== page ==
Preble Street’s unionized workers are set to get an average 19 percent wage hike under a tentative contract reached with the nonprofit.
That contract between the human services agency and Preble Street United, which belongs to the Maine Service Employees Association, SEIU 1989, still requires votes from the board of directors and union before it is ratified.
Those votes are expected later this week, according to Danielle Smaha, the communications director for Preble Street.
Under the contract, full-time workers will receive at least $19.24 an hour, with additional pay for those who use proficiency in foreign languages to communicate with people using Preble Street’s services, those who work in critical 24/7 services, and based on position and years of service.
There will be seven additional steps on Preble Street’s wage scale, with pay increases upon ratification of between $3.50 and $5.50 an hour, according to the Maine AFL-CIO.
It also provides for a more inclusive bereavement policy, paid time off for workers who experience trauma on the job, paid time off for part-time employees, the option for remote work, foreign language training and clear job descriptions for all employees.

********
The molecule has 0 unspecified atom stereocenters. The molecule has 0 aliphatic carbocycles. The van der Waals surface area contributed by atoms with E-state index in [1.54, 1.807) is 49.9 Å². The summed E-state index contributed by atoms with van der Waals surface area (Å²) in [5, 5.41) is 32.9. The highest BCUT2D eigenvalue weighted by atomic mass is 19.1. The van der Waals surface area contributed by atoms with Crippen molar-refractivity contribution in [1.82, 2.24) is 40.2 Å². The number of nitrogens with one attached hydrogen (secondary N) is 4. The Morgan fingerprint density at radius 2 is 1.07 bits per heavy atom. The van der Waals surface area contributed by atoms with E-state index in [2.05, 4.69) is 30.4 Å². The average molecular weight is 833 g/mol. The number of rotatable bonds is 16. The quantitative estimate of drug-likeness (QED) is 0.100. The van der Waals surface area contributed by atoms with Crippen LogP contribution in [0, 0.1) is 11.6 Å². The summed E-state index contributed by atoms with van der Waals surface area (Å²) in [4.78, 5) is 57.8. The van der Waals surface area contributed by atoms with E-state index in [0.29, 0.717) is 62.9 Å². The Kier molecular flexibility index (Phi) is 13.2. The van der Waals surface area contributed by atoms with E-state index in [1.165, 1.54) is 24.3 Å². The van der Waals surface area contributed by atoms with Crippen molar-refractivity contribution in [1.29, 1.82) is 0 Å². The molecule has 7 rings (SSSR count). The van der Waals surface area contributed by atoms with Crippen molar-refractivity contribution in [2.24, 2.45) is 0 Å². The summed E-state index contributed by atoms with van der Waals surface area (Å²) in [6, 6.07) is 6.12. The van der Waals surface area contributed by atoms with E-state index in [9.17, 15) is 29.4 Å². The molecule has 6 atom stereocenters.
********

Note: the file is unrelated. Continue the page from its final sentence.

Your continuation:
The contract also addresses diversity, equity and inclusion concerns, providing paid interpreters during disciplinary and investigatory meetings, enforceable guidelines on hate speech and a seat for employees on committees dealing with issues of inclusion.
“Having sat on the bargaining committee both this year and our very first one two years ago, I am proud of the strength of our solidarity and the gains we’ve collectively made this year in our contract,” said Dylan Monahan, a health services caseworker and member of the Preble Street United bargaining team. “I am proud to report to my peers we won movement on every proposal we brought to the table, from provisions around further developing our wage scale to provisions around equity and inclusion and more. We look forward to testing new contract language in the coming two years and continuing to build our union here at Preble Street.”
Erin Keeley, a caseworker at Preble Street’s Florence House, which provides housing for chronically homeless women, said the wage increase will enable her to remain in her job rather than leave for higher pay elsewhere.
“This agreement means I can now get my focus back to where it belongs, helping ladies better their lives,” Keeley said.
Mark Swann, the executive director of Preble Street, applauded the tentative agreement, saying it honors the dedication of the nonprofit’s frontline workers who faced added challenges during the pandemic.
“This agreement honors that dedication by making an agency-wide, long-lasting change to our wage structure that increases equity, makes a significant investment in Preble Street staff, and is sustainable for the long-term health of the organization. I would like to thank both the Preble Street and union teams for their hard work to reach this agreement,” he said.
Preble Street United represents 150 workers across Preble Street’s locations in Portland, Lewiston and Bangor.